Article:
Wednesday, June 16, 2010

The Seventh Seal (1957)

Here is Bergman (1918-2007) at his gloomiest, hardly relieved by a few assays into the burlesque. One of the earlier films, it lacks the cinematic finesse, lightness of touch and structural simplicity of later movies like Persona. Wild Strawberries, made in the same year, seems a more mature piece of work.

Antonius, a knight, returns from the so-called crusades with his squire Jons, to a plague-ridden Europe. He encounters death personified (Death, shall we say) waiting for him on a seashore, but enters into a pact to have his departure postponed till the conclusion of a chess game between the two. The forty-year-old Bergman uses a gothic medieval background, to portray what could possibly be his own anguish, at that point in his own life when worldly success already lay at his feet. The knight passionately seeks for a meaning in existence. His squire cheerfully accepts the lack of any meaning, and represents the position of modern rationalists. For the actor and juggler Jof, and his beautiful wife Mia, who have their baby to think of,  life is no exercise in speculation and uncertainty, but a sacred, real and poignant journey. The black and white world populated by deformed human beings portrays a frightening, pitiless and god-free vision. Even a young girl about to be burnt on the stake shows nothing more than fear at the final moments.

The plague with its apocalyptic overtones is the reality of death, looming urgently over the terrified populace. Different people react in different bizarre and generally distasteful fashions in tune with the grim atmosphere which is conjured .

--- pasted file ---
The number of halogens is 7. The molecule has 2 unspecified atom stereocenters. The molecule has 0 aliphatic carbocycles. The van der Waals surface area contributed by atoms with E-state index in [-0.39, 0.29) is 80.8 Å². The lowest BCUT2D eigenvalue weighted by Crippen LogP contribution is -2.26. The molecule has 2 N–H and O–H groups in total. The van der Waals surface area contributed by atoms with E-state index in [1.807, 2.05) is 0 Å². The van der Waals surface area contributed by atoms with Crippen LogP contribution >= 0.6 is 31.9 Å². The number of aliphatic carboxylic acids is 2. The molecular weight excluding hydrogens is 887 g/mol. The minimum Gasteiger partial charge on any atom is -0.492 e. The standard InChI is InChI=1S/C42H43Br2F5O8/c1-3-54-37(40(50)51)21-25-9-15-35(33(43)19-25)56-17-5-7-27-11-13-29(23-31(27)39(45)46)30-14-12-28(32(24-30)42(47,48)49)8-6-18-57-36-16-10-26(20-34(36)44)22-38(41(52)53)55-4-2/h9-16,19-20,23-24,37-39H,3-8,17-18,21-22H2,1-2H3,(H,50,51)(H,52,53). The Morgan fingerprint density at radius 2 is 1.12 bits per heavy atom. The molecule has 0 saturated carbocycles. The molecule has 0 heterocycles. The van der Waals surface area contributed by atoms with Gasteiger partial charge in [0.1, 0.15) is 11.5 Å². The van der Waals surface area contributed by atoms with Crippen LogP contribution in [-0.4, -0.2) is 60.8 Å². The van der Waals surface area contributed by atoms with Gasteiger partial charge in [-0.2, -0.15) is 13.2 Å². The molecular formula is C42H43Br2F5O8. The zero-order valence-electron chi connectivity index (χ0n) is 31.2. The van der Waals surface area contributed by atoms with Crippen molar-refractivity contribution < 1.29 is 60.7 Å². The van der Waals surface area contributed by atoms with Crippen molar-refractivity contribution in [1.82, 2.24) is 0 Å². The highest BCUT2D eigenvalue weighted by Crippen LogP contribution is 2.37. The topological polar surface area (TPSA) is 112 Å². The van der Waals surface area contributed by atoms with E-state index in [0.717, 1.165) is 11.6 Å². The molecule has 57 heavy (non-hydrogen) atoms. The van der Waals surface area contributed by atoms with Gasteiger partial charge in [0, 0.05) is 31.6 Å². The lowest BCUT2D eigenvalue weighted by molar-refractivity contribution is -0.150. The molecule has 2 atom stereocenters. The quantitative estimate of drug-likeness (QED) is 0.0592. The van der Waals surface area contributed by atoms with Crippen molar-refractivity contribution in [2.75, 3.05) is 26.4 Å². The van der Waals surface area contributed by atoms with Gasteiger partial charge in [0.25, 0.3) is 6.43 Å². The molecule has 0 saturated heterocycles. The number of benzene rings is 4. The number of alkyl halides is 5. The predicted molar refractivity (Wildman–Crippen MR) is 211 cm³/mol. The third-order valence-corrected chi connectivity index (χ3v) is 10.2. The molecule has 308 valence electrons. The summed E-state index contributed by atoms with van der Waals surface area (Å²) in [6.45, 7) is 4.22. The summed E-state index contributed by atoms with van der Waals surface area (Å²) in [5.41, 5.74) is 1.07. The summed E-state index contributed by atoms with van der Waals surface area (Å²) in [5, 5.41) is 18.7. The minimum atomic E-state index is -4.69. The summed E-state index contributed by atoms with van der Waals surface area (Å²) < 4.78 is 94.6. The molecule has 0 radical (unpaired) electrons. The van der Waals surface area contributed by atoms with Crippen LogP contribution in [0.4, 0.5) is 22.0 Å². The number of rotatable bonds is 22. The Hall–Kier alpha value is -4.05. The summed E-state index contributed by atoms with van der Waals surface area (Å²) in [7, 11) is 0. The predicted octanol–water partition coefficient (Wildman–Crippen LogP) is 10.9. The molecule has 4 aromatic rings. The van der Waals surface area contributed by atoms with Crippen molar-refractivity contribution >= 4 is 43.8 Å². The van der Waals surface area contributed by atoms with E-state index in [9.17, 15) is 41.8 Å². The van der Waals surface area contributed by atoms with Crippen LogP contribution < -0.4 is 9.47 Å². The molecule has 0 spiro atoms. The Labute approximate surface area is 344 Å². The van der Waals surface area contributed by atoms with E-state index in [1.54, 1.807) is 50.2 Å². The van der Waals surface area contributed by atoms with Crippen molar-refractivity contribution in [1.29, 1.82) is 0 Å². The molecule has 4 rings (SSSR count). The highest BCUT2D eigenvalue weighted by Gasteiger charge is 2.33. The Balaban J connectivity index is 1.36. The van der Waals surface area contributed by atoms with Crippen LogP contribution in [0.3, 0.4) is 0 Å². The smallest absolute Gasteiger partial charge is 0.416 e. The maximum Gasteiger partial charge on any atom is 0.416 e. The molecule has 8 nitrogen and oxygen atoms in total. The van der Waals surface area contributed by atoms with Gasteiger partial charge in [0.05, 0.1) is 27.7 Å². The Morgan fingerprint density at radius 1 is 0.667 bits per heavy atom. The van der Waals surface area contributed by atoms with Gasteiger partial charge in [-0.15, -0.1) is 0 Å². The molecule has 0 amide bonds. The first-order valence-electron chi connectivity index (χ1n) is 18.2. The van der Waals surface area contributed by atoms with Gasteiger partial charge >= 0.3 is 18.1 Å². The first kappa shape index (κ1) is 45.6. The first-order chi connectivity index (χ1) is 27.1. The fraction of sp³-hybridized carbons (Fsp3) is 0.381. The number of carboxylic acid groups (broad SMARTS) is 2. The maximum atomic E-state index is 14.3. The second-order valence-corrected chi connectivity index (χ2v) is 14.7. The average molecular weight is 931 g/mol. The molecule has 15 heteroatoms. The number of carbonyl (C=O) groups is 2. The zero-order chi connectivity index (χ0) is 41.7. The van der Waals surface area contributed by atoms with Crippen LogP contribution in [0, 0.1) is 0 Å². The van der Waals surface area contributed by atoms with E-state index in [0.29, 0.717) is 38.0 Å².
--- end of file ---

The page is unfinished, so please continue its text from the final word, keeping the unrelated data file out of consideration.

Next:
Perhaps for the first time in his career Bergman, freed from concerns of career and success, grapples with the question that was to hound him in most of his subsequent work. He has attempted to swallow the whale in one go, and the result is clumsy, overdone and depressing. The issues are modern, relevant and unanswerable as they ever were, and to clothe them in a theatrical fourteenth century costume drama confuses rather than illuminating the issues. Perhaps he is trying to tell us that our stance towards the fundamental problems of life and death continues to be medieval. The black robed balding figure of death would be comical if it was not distasteful. This is not a movie that has aged well, nor is it his masterpiece. This is not where you will find the revered Gloomy Swede at his most uplifting.

5 comments:

Pankaj said...

nice review

Arvind Swarup Pathiki said...

"The knight passionately seeks for...."

that whole explanation of the characters starting with the above sentence is just very revealing. I dindt 'get' much of the movie, but the next time i watch it, i am going to remember your review.

very good review. cheers.

Nick Duval said...

Thank you for not following the popular opinion with this review. Obviously the inclination by many is to crown this the masterpiece of Bergman. It's the only one of his films that I've seen, but I can agree with you, it's not that great of a film, although it is alright.

S. M. Rana said...

@ Nick Duval
Guess it also depends on the yardstick. It doesn't stand out in comparison to his later movies, which are more restrained. This definitely seemed overdone.

litdreamer said...

It's the only one I've seen, too, but I once caught part of Smiles of a Summer Night, one of his earliest films (and the one that Stephen Sondheim based A Little Night Music on) on TV. Amazing how light and breezy that film is (at least, based on the snippet that I saw), in comparison to his later work.